The National Association of Supplementary Schools (NASS) was set up in October 1987 to unite and guide the work of Black Supplementary Schools nationally. NASS grew out of the Black Education Movement and the Black Parents Movement, which had both been active since the late 1960s to secure improvements in the education of black children. The archive collection at the George Padmore Institute (GPI) consists of records accumulated by John La Rose and other NASS members. It includes letters, minutes, reports, flyers, brochures, notes and newspaper articles.
The Association was based on the principle of self-reliance, and its motto was 'We are our own educators'. NASS was an influential organisation in a number of key ways. It provided support to community groups wishing to establish new supplementary schools and campaigned to introduce change in mainstream school curricula and practices. It promoted partnerships between parents, mainstream schools and supplementary schools and built a resource unit to assist in the dissemination of relevant information to parents, teachers and young people.
Funding from the Inner London Education Authority (ILEA) enabled affiliated NASS members to develop courses on black history, culture and identity alongside national curriculum subjects. This extended provision enabled the development of black community and youth services, which were instrumental in helping young black people build skills and self-confidence.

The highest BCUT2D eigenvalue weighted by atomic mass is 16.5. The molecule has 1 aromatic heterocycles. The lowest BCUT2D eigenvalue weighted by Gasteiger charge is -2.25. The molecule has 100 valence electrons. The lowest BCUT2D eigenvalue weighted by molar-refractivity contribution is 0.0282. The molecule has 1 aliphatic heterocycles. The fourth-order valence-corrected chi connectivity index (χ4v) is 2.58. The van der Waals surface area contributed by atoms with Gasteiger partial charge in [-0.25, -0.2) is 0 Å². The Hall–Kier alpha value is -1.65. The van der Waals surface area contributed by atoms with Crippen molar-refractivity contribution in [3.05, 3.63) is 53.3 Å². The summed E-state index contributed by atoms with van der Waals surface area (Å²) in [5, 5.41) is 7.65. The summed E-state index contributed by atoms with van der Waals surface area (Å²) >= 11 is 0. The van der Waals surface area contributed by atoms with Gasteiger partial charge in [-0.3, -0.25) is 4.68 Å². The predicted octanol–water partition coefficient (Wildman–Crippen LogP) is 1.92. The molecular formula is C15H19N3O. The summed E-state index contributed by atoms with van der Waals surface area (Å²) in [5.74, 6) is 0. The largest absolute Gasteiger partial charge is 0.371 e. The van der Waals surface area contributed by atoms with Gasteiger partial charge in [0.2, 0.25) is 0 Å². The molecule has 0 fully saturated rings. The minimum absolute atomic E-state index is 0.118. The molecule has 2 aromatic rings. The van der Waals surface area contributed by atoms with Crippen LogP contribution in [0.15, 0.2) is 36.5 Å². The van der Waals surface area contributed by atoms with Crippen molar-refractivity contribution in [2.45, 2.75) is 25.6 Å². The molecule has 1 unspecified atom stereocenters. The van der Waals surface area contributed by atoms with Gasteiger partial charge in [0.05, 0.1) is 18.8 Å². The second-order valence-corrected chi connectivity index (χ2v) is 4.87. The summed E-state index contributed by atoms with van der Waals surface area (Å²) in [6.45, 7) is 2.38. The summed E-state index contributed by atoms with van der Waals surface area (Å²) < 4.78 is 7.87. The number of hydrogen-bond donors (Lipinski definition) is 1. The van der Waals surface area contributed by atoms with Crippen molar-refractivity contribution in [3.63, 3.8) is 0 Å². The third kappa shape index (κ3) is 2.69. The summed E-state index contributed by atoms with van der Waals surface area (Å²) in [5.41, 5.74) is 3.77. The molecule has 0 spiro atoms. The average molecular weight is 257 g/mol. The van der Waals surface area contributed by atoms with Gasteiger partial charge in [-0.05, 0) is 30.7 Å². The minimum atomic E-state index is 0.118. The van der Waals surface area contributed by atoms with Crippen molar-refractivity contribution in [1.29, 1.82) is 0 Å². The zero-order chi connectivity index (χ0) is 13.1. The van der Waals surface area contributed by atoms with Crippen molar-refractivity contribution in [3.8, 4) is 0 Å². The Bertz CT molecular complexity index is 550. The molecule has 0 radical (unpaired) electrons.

The abolition of the ILEA in 1989 by Tory Prime Minister Margaret Thatcher led to the loss of funding for NASS projects and by the 1990s the formal role of NASS had weakened.
For more detailed information about this collection and others including the Black Education Movement and the Black Parents Movement visit the archive page here.
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©Errol Lloyd. Original artwork by Errol Lloyd has been licensed to use as part of the GPI Reaching New Generations project funded by Arts Council England.